Richardson v. Mosley
ORDER denying 26 Motion for Reconsideration. Signed by Honorable Patrick Michael Duffy on 07/12/2017.(adeh, )
IN THE UNITED STATES DISTRICT COURT
FOR THE DISTRICT OF SOUTH CAROLINA
Martin Richardson, # 40898-424,
A. Mosley, Warden,
C.A. No.: 8:17-cv-747-PMD-JDA
This matter is before the Court on Petitioner Martin Richardson’s motion to reconsider
the Court’s June 16, 2017 order denying his 28 U.S.C. § 2241 petition (ECF Nos. 26 & 22). For
the following reasons, the Court denies the motion.
BACKGROUND AND PROCEDURAL HISTORY
In this § 2241 proceeding, Richardson seeks relief from a prison sentence that a federal
court in Wisconsin imposed upon him. He contends his sentence was improper because it is
based on the sentencing court’s allegedly erroneous determination that he was a career offender
under the United States Sentencing Guidelines.
Richardson filed his pro se § 2241 petition in March 2017. In accordance with Local
Civil Rule 73.02(B)(2)(c), the petition was referred to a magistrate judge for initial review. On
April 6, United States Magistrate Judge Jacquelyn D. Austin issued a report and recommendation
(“R & R”), in which she concluded Richardson’s petition should be summarily dismissed,
without prejudice, because his claim is not cognizable under § 2241 and the “savings clause” in
28 U.S.C. § 2255(e) does not allow him to bring his claim under § 2241. (ECF No. 11.)
Richardson’s original deadline to file objections to the R & R was April 23.
Richardson’s request, the Court extended the deadline to May 24. He then asked for a second
thirty-day extension. The Court granted a twenty-day extension, making the deadline June 13.
That date passed without Richardson filing any objections. Hearing nothing from Richardson,
and seeing no clear error in the R & R, the Court issued an order on June 16 adopting the R & R
and ordering that Richardson’s § 2241 petition be dismissed without prejudice. The Court issued
a judgment that same day.
Three days later, Richardson completed and filed his objections to the R & R. 1 Then, on
June 21, Richardson sent the Clerk of Court a letter stating that he had received the Court’s June
16 order and that he had believed his objections were not due until June 23. He therefore asked
that his objections be construed as a motion to alter or amend the judgment under Federal Rule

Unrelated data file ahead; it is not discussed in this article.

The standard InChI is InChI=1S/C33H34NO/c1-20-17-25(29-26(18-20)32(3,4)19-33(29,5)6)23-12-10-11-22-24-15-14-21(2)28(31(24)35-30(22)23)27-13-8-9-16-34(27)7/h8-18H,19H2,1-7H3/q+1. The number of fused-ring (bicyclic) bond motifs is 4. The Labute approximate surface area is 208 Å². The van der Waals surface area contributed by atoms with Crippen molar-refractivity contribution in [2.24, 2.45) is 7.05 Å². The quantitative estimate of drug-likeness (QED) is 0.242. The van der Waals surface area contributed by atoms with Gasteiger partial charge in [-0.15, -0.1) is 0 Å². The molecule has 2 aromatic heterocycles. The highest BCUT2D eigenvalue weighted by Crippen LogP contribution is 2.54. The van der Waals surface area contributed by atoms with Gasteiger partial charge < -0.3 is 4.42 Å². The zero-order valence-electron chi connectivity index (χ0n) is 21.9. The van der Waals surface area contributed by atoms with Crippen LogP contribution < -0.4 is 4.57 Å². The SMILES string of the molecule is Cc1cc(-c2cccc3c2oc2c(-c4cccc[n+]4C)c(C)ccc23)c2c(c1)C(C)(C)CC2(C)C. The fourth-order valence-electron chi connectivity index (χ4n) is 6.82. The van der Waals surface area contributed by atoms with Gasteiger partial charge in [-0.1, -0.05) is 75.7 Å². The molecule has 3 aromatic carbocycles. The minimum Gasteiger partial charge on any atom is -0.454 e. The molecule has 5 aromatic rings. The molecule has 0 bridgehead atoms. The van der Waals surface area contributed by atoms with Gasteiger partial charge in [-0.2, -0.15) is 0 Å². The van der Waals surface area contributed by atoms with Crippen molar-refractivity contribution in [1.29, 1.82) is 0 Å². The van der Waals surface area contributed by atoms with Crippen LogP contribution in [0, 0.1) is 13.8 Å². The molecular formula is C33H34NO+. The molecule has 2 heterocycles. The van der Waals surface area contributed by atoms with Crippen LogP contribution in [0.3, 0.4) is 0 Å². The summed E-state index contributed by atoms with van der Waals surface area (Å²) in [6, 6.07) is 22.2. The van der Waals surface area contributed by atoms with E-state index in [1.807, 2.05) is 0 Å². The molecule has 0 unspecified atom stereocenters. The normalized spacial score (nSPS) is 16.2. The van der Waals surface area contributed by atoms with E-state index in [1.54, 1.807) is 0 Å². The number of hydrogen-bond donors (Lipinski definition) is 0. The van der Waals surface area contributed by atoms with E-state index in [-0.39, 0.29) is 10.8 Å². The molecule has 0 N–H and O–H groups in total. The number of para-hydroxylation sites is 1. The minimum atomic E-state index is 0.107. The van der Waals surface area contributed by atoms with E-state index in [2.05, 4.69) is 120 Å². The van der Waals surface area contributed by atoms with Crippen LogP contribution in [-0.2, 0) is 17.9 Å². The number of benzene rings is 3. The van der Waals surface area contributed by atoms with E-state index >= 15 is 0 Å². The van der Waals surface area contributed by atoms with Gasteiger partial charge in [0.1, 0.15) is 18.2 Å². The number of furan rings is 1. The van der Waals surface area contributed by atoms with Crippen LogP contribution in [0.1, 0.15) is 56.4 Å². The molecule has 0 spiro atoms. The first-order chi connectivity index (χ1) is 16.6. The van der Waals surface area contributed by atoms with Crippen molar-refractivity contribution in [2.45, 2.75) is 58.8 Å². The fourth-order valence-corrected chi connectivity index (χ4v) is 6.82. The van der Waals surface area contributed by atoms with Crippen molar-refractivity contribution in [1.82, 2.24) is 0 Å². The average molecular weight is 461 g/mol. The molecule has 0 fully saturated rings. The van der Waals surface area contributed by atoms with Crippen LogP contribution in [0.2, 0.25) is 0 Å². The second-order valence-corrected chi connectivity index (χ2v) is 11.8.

of Civil Procedure 59(e).
The Court will not analyze Richardson’s untimely objections as true objections to the R
& R. It has no obligation to do so. See Darby v. South Carolina, 355 F. App’x 751, 751 (4th
Cir. 2009) (per curiam). Indeed, Richardson has not asked the Court to consider them as such.
Instead, the Court will accommodate Richardson’s request to construe his untimely
objections as a Rule 59(e) motion. Reconsideration of a judgment is an extraordinary remedy
that should be used sparingly. Pac. Ins. Co. v. Am. Nat’l Fire Ins. Co., 148 F.3d 396, 403 (4th
Cir. 1998). A motion to alter or amend a judgment may be granted for only three reasons: (1) to
follow an intervening change in controlling law; (2) to account for new evidence not previously
available; or (3) to correct a clear error of law or prevent manifest injustice. Id.
Richardson asserts he filed his objections June 16. However, the certificate of service on the objections is
dated June 19, and so is the postmark on the envelope containing Richardson’s objections. In any event, filing the
objections on June 16 still would have been too late.
Richardson has not pointed to any changes in controlling law and he has not pointed to
any newly available evidence. He spends the first half of his motion arguing the merits of his
claim. Rearguing the merits is not an appropriate use of Rule 59(e), especially where the Court
disposed of the case on grounds independent of the merits. See Register v. Cameron & Barkley
Co., 481 F. Supp. 2d 479, 481 n.2 (D.S.C. 2007).
Richardson spends the second half of his motion contending that not applying the savings
clause here amounts to an unconstitutional suspension of the writ of habeas corpus. That
argument comes too late. In his § 2241 petition, Richardson argued at length why the savings
clause applied and, therefore, why he should be able to present his claim under § 2241.
However, he did not include his constitutional contention in that argument. He may not do so
now. See Register 481 F. Supp. 2d at 481 n.2 (“Rule 59(e) motions may not be used to raise
arguments which could have been raised prior to the issuance of the judgment.”). In any event,
Richardson’s argument does not reveal any clear error of law in the Court’s prior order or any
manifest injustice it has caused.
For the foregoing reasons, it is hereby ORDERED that Richardson’s motion to
reconsider is DENIED.
AND IT IS SO ORDERED.
July 12, 2017
Charleston, South Carolina
Disclaimer: Justia Dockets & Filings provides public litigation records from the federal appellate and district courts. These filings and docket sheets should not be considered findings of fact or liability, nor do they necessarily reflect the view of Justia.
Why Is My Information Online?